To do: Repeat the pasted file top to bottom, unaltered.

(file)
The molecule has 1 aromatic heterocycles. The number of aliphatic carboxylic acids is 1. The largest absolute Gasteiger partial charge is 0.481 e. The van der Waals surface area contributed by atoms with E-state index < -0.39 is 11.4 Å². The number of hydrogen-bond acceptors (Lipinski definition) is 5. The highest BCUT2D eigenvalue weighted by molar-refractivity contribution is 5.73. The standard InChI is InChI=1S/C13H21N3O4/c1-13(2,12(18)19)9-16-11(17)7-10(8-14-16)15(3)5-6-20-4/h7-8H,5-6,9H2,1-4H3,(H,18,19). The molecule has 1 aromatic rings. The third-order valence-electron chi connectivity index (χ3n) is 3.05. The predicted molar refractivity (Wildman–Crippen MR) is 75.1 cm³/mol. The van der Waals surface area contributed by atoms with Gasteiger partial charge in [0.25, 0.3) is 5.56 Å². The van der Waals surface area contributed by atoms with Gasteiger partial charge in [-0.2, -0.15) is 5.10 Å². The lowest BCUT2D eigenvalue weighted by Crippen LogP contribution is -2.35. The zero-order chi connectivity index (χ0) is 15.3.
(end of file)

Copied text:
The molecule has 1 aromatic heterocycles. The number of aliphatic carboxylic acids is 1. The largest absolute Gasteiger partial charge is 0.481 e. The van der Waals surface area contributed by atoms with E-state index < -0.39 is 11.4 Å². The number of hydrogen-bond acceptors (Lipinski definition) is 5. The highest BCUT2D eigenvalue weighted by molar-refractivity contribution is 5.73. The standard InChI is InChI=1S/C13H21N3O4/c1-13(2,12(18)19)9-16-11(17)7-10(8-14-16)15(3)5-6-20-4/h7-8H,5-6,9H2,1-4H3,(H,18,19). The molecule has 1 aromatic rings. The third-order valence-electron chi connectivity index (χ3n) is 3.05. The predicted molar refractivity (Wildman–Crippen MR) is 75.1 cm³/mol. The van der Waals surface area contributed by atoms with Gasteiger partial charge in [0.25, 0.3) is 5.56 Å². The van der Waals surface area contributed by atoms with Gasteiger partial charge in [-0.2, -0.15) is 5.10 Å². The lowest BCUT2D eigenvalue weighted by Crippen LogP contribution is -2.35. The zero-order chi connectivity index (χ0) is 15.3.